There’s no question that Hurricane Joaquin poses a major threat to the United States. The storm continues to strengthen and many of our computer models are in agreement that the east coast is in trouble.
The GFS, GGEM, and UKMet all agree with the 12z tropical models that a Mid Atlantic hurricane strike is becoming increasingly likely by this weekend. However, uncertainty still abounds as the Euro scoots the storm out to sea unlike the model consensus.
The weather pattern over the eastern half of the continent is a classic one for east coast hurricane hits.
A giant/anomalous ridge stretches from Quebec through the Canadian Maritimes and into the North Atlantic. This effectively prevents to storm from curving out to sea. Additionally, models develop a cut-off low over the Appalachians which is typical in a pattern like this with the large ridge acting as an “omega block”. This should force Joaquin into the coast UNLESS it gets too far south.
If Joaquin is able to drop into the Bahamas and begin drifting east it could find a weakness under the ridge and begin scooting toward Bermuda. This is what the European model continues to show. There’s a weakness in the ridge over the central Atlantic – including the remnants of Tropical Storm Ida. There is a fair chance of this occurring.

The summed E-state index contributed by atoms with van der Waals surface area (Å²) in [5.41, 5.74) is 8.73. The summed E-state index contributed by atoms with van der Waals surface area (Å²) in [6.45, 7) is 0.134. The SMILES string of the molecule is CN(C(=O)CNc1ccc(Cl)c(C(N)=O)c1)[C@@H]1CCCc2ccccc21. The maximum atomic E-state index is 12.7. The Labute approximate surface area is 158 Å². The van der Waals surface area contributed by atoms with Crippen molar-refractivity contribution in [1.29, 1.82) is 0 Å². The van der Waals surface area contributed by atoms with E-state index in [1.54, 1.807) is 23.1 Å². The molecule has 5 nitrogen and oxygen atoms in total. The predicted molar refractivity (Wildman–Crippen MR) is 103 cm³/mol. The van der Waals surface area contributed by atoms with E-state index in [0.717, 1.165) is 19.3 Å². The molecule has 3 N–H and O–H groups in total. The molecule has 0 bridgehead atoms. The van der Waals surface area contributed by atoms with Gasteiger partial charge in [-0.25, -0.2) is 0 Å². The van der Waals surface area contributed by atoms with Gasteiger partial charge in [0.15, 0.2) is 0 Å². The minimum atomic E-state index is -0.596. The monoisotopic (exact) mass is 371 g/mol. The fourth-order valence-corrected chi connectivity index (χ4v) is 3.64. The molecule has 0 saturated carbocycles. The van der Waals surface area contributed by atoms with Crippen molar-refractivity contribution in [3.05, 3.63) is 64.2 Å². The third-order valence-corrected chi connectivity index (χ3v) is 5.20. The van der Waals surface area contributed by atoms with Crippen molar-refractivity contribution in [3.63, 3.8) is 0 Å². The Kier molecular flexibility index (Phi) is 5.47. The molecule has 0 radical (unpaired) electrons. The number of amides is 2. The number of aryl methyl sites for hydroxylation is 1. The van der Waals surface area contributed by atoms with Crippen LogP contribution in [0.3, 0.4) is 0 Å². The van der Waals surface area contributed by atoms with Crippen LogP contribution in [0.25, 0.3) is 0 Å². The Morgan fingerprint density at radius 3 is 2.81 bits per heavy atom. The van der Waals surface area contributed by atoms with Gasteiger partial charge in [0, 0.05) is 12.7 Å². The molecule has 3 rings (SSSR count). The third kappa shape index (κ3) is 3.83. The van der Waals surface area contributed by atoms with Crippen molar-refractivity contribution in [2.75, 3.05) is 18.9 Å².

Another possible (unlikely) outcome is that the ridge is able to shift east enough and the cut-off low forms later or a bit farther north resulting in a track that puts southern New England in the storm’s crosshairs. This is not the most likely scenario.
At this point the best guess is a low impact event here in Connecticut (minor flooding, minor wind issues, minor coastal flooding) with a major/high impact event possible in the Mid Atlantic. This could change, however, so it’s important to stay tuned to future forecast updates!!